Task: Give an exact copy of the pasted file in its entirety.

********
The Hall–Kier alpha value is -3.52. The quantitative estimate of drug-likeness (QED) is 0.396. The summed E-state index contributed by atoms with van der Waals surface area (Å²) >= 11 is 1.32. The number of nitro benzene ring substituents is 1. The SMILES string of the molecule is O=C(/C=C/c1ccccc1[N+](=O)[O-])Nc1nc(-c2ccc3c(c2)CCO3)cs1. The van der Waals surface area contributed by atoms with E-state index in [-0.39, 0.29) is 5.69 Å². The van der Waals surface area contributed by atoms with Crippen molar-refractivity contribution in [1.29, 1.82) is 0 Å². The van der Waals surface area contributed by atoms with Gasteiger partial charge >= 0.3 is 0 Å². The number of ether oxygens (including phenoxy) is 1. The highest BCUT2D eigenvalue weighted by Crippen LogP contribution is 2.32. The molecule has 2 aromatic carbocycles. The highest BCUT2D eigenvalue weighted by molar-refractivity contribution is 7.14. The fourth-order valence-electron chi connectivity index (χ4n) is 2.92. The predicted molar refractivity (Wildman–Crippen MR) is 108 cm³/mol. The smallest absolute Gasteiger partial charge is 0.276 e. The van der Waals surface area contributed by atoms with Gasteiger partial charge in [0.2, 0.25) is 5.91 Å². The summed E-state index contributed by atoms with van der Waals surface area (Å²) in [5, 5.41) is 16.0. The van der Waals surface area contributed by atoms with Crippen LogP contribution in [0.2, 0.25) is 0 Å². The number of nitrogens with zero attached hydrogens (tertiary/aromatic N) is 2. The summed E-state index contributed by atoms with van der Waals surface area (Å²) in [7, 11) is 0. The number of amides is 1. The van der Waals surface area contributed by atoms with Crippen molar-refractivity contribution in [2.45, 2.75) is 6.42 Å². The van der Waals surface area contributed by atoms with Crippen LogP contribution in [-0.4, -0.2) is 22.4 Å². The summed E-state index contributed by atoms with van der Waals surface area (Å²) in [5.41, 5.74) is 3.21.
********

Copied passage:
The Hall–Kier alpha value is -3.52. The quantitative estimate of drug-likeness (QED) is 0.396. The summed E-state index contributed by atoms with van der Waals surface area (Å²) >= 11 is 1.32. The number of nitro benzene ring substituents is 1. The SMILES string of the molecule is O=C(/C=C/c1ccccc1[N+](=O)[O-])Nc1nc(-c2ccc3c(c2)CCO3)cs1. The van der Waals surface area contributed by atoms with E-state index in [-0.39, 0.29) is 5.69 Å². The van der Waals surface area contributed by atoms with Crippen molar-refractivity contribution in [1.29, 1.82) is 0 Å². The van der Waals surface area contributed by atoms with Gasteiger partial charge >= 0.3 is 0 Å². The number of ether oxygens (including phenoxy) is 1. The highest BCUT2D eigenvalue weighted by Crippen LogP contribution is 2.32. The molecule has 2 aromatic carbocycles. The highest BCUT2D eigenvalue weighted by molar-refractivity contribution is 7.14. The fourth-order valence-electron chi connectivity index (χ4n) is 2.92. The predicted molar refractivity (Wildman–Crippen MR) is 108 cm³/mol. The smallest absolute Gasteiger partial charge is 0.276 e. The van der Waals surface area contributed by atoms with Gasteiger partial charge in [0.2, 0.25) is 5.91 Å². The summed E-state index contributed by atoms with van der Waals surface area (Å²) in [5, 5.41) is 16.0. The van der Waals surface area contributed by atoms with Crippen LogP contribution in [0.2, 0.25) is 0 Å². The number of nitrogens with zero attached hydrogens (tertiary/aromatic N) is 2. The summed E-state index contributed by atoms with van der Waals surface area (Å²) in [7, 11) is 0. The number of amides is 1. The van der Waals surface area contributed by atoms with Crippen molar-refractivity contribution in [2.45, 2.75) is 6.42 Å². The van der Waals surface area contributed by atoms with Crippen LogP contribution in [-0.4, -0.2) is 22.4 Å². The summed E-state index contributed by atoms with van der Waals surface area (Å²) in [5.41, 5.74) is 3.21.